While most of us hang on to every family photograph we get and hand them down through generations, some do get lost. For whatever reason some vintage photographs find their way into circulation and become highly prized finds for collectors.
Collecting antique or vintage photographs has became a very popular hobby. It’s also one of the most misunderstood and probably one of the most curious hobbies there is. After all, why would anyone want to spend money on photographs of people they don’t even know?
Every photograph has a history and whether it’s your families history or a history that you’ll never know anything about, it’s still very interesting. Just as you might look through a stamp collection and wonder about the place it traveled from, looking at a collection of old photographs starts the imagination wondering about the event.
There are different kinds of photograph collectors just as with anything else. Some might collect pictures of places, objects like cars or planes, people, children or just collect any old photograph they can find. It’s also a fairly inexpensive hobby, as most people don’t see any value in a picture of someone they don’t know.
Old photographs are sold as both art pieces and antiques. The earliest photographs were daguerreotypes, often referred to as dags. These date back as far as 1839. Dag’s were produced by creating an image on top of a silver coated copper plate. The silver surface created a mirror like image on the photograph.
A photographic process called calotype or talbotype was introduced in 1841. This process used paper that was coated with silver iodide. From 1854 up until around 1865, photographs were taken as a negative image called ambrotype. The negative image was produced onto a glass plate and black paint was applied to the back of the glass to make the image visible.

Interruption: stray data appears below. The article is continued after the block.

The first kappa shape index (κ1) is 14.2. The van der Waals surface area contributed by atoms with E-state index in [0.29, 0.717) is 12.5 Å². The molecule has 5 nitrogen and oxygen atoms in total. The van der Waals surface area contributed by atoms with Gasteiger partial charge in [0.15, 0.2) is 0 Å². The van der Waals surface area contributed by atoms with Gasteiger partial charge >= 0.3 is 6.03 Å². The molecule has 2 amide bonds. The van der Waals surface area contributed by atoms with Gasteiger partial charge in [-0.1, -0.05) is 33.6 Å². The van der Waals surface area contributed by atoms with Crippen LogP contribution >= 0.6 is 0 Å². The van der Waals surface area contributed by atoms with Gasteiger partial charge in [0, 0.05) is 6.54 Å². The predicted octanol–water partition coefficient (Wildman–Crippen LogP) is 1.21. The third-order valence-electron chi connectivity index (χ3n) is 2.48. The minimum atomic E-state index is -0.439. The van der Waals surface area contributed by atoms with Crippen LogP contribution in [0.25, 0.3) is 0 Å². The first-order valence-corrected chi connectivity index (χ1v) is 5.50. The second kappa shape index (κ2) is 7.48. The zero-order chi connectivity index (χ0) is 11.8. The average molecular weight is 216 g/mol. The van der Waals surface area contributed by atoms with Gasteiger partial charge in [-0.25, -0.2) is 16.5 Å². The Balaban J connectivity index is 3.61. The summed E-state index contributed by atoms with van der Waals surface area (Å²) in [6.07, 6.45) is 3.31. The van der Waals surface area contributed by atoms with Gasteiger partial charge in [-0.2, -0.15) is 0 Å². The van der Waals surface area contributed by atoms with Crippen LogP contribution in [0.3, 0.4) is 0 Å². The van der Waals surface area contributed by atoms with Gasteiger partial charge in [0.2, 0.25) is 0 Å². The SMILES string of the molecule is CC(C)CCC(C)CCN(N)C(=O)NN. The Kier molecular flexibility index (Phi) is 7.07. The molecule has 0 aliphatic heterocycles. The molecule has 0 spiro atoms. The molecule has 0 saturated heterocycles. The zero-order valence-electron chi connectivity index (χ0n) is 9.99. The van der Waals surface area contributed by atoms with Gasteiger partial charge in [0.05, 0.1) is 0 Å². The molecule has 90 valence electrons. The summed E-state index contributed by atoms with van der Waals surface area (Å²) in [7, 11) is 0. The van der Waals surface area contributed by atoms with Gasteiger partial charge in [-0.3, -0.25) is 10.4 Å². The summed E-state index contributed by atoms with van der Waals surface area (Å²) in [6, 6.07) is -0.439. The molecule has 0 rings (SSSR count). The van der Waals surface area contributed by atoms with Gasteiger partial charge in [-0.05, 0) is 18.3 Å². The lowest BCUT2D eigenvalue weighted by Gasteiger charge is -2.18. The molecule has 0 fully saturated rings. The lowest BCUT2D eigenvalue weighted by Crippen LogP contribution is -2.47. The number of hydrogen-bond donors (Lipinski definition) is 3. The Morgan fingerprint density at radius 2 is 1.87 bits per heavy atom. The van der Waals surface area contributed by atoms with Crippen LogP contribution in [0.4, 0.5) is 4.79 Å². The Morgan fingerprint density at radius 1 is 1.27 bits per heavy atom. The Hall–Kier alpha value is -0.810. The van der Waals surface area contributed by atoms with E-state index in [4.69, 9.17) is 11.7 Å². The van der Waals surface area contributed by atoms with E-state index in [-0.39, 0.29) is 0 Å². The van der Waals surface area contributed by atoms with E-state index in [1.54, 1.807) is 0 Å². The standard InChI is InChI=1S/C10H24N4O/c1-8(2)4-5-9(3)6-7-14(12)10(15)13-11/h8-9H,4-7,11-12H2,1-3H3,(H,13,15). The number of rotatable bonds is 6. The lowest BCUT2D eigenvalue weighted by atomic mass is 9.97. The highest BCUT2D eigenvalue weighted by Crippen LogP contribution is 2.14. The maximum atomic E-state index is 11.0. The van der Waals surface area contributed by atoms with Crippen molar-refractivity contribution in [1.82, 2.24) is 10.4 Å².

Tintype photos came along in 1856 and they were similar to ambrotype photos. Instead of glass a thin plate of iron was used and instead of plain black paint, black Japanese varnish was used.
Various other techniques were used throughout the years to produce photographs and they’ve all became very collectable. But, photographs much like what we have today didn’t arrive until the early 1940’s and the same technique is still used for color pictures.
While written history is a very important part of world events and peoples lives, nothing can capture history like a photograph! In each antique photograph, there’s a life, a time and even a moment that will forever live because it was captured in a picture!
Written by Connie Corder, Copyright 2008 TLCollectables.com